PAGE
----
Your speed is simply this angular velocity multiplied by your distance from the center of the wheel:

(b) We've calculated the initial angular velocity, the final angular velocity is zero, and the angular acceleration is -0.11 rad/s2. This allows the stopping time to be found:

(c) To find the number of revolutions the wheel undergoes in this 7.14 seconds, one way to do it is to use the equation:

This can be converted to revolutions:

(d) To figure out the distance you traveled while the wheel was slowing down. the angular displacement (in radians) can be converted to a displacement by multiplying by r:

Tangential velocity; tangential acceleration

In uniform circular motion (motion in a circle at a constant speed), there is always a net acceleration (the centripetal acceleration) towards the center of the circular path. In non-uniform circular motion the speed is not constant, and there are two accelerations, the centripetal acceleration towards the center of the circle, and the tangential acceleration. The tangential acceleration is tangent to the circle, pointing in the direction the object is traveling if the object is speeding up, and the opposite way if the object is slowing down.

The two vector diagrams show an object undergoing uniform circular motion (constant angular velocity), and an object experiencing non-uniform circular motion (varying angular velocity). For uniform circular motion, the centripetal acceleration points towards the center of the circle, and the velocity points in the direction the object is traveling. This is tangent to the circular path, so we call it the tangential velocity. For non-uniform circular motion, the centripetal acceleration and tangential velocity are still there, and there is also a tangential acceleration in the direction the object is traveling. The net acceleration is the vector sum of the centripetal and tangential accelerations. Just as we separate everything out into x and y components when analyzing a projectile motion question, we can always separate things out into the tangential and radial (towards the center) directions in non-uniform circular motion.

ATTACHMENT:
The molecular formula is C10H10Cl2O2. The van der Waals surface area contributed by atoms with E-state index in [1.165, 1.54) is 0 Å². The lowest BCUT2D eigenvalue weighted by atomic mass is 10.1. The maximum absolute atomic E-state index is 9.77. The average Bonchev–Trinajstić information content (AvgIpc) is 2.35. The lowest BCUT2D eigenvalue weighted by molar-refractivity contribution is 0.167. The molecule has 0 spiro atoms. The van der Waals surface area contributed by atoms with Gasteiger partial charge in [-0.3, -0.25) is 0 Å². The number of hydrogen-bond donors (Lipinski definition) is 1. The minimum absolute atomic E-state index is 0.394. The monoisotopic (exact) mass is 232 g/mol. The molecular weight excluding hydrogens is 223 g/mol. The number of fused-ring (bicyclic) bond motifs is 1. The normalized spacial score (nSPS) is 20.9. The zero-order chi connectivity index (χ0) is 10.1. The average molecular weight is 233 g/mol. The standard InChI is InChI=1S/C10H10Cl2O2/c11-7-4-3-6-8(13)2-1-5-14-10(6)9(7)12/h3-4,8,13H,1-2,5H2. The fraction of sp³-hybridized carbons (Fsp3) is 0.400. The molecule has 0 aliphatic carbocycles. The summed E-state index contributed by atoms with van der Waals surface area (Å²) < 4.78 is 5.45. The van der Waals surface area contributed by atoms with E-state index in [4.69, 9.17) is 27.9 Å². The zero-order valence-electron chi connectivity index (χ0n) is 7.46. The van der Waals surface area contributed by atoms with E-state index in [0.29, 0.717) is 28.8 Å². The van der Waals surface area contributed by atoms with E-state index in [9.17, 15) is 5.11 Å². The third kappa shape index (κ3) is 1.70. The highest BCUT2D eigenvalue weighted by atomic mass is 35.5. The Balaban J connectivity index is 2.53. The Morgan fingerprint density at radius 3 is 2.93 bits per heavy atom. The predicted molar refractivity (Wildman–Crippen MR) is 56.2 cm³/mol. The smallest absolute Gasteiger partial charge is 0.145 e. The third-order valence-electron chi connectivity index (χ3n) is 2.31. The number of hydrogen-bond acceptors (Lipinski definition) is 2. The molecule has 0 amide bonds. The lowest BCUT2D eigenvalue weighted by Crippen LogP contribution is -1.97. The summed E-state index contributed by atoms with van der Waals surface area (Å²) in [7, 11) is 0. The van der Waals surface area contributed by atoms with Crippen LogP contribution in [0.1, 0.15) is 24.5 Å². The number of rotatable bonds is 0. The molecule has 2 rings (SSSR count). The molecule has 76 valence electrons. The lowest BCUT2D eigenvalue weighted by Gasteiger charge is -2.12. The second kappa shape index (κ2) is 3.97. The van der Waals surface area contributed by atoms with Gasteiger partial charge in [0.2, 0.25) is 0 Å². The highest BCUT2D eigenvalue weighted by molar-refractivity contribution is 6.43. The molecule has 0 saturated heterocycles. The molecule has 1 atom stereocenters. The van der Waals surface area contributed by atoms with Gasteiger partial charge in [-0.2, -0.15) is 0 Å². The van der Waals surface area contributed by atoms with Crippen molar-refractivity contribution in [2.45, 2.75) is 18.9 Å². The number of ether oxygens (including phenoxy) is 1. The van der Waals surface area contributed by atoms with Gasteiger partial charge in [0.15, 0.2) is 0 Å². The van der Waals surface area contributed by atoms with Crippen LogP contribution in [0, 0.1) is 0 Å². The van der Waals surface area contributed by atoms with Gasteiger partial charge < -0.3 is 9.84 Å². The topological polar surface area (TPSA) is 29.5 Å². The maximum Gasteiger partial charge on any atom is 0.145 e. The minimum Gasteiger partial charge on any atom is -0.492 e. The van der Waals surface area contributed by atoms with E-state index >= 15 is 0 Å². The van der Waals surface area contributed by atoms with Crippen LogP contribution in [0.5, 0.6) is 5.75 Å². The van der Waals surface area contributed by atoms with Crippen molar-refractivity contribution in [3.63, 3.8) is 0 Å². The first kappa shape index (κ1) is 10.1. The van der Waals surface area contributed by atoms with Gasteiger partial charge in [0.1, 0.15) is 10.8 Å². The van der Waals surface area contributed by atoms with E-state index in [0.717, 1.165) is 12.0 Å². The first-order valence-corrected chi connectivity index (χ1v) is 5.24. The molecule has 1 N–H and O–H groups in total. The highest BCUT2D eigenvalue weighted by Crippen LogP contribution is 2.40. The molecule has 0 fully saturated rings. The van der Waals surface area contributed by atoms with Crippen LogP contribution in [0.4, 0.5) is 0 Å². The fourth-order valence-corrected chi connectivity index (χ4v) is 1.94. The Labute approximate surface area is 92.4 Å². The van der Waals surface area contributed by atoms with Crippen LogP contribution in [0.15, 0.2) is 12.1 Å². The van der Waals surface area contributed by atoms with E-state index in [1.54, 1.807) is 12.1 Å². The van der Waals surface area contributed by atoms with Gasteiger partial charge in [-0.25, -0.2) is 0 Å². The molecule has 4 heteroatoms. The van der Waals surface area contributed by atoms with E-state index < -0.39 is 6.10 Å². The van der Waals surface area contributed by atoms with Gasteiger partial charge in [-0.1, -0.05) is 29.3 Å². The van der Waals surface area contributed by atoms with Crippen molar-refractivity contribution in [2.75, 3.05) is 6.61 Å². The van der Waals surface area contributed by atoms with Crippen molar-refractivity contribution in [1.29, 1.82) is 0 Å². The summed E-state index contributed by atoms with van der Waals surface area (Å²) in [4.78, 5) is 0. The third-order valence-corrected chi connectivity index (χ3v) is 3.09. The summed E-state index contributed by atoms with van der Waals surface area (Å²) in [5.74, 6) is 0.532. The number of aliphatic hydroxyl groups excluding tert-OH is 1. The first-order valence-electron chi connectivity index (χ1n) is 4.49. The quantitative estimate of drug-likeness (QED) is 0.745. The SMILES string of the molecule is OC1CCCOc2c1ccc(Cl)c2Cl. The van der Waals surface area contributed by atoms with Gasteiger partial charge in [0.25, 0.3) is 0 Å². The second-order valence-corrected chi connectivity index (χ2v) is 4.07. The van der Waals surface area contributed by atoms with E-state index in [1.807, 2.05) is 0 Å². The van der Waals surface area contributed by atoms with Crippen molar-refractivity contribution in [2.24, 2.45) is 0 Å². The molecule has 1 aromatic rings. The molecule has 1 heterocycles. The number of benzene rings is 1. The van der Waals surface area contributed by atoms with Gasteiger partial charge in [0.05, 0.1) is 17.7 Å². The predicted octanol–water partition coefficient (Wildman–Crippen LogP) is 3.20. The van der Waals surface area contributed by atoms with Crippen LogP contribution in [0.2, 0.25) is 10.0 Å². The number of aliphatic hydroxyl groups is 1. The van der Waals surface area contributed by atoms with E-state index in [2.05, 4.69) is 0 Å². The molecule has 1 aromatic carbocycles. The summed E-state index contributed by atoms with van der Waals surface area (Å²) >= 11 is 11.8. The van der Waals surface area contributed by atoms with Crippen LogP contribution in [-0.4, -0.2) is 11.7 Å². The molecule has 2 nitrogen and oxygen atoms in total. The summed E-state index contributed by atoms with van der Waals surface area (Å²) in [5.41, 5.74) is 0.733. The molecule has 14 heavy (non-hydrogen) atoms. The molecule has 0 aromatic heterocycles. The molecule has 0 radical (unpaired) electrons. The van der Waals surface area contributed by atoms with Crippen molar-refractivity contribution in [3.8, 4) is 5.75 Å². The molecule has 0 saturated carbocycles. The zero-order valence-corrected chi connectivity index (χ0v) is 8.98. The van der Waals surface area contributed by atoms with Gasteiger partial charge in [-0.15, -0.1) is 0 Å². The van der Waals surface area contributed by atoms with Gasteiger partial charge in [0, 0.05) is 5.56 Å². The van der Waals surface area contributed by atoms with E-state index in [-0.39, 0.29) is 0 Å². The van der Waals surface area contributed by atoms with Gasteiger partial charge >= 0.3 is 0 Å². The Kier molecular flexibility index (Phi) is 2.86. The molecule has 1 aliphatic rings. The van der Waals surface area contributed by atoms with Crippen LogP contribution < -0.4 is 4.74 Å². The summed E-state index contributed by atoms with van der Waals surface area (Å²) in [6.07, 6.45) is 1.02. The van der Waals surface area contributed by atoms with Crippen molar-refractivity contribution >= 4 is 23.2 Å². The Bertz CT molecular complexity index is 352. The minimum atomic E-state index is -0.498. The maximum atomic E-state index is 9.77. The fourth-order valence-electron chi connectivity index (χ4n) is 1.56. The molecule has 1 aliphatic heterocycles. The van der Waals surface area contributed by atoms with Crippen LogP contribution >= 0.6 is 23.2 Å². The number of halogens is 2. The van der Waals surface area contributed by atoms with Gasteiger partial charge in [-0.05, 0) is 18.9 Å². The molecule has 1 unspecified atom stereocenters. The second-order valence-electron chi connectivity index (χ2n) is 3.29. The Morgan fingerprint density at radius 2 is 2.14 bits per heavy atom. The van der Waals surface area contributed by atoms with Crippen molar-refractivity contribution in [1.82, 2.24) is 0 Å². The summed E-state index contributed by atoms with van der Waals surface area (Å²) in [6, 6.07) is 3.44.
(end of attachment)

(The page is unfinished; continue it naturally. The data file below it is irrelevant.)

Note that the centripetal acceleration is connected to the tangential velocity, through the usual v2 / r relationship, while the tangential acceleration is connected to any change in the tangential speed.


When an object such as a wheel or a ball rolls, it does not slip where it makes contact with the ground. With a car or a bicycle tire, there is friction between the tire and the road, and if the tire is rolling then the frictional force is a static force of friction. This is because there is no slipping, so the point on the tire in contact with the road is instantaneously at rest.

This is somewhat counter-intuitive, but it comes about because the velocity of each point on the tire is a sum of the linear velocity associated with the car (or bike) moving, and the rotational velocity associated with the tire rolling. For a point on the outside of the tire, the rotational speed happens to be equal to the linear speed of the car: this is because each time the tire makes a complete revolution, the car will have traveled a distance equal to the circumference of the tire, so the linear distance and the rotational distance are the same for the same time interval. For a point on the top of a tire, the two velocities are in the same direction, so the total velocity at the top of a tire is twice the linear velocity of the car; for a point at the bottom of a tire, the two velocities are in opposite directions, so the total velocity is zero there.

Consider a bike on a flat road. You climb on, and start pedaling, and the bike accelerates forward, with both tires rolling along the road. As the bike accelerates, which way does friction act? The answer depends on which tire you consider. Think about what would happen if there was no friction between the tires and the road. When you pedal, the chain causes the rear wheel to spin. With no friction, the rear tire would spin on the road and the bike wouldn't move. Friction opposes this tendency, so it points in the direction you're accelerating on the bike; it's static friction, because the tire does not slip, it rolls.

The front tire, on the other hand, is not being spun by the chain, so with no friction it wouldn't spin at all. Friction is what makes it spin, then, so it must point opposite to the way the bike is accelerating, and, again, it's static friction because the tire does not slip on the road.

Once you've accelerated the bike and you're going at a constant speed, the frictional forces don't have to be as large. The friction on the rear tire has to provide enough force to overcome the resistance forces (rolling resistance, air resistance, friction in the wheel bearings) tending to slow you and the bike down. The friction on the front tire has to do even less, because all it has to do is keep the front tire spinning at a constant rate.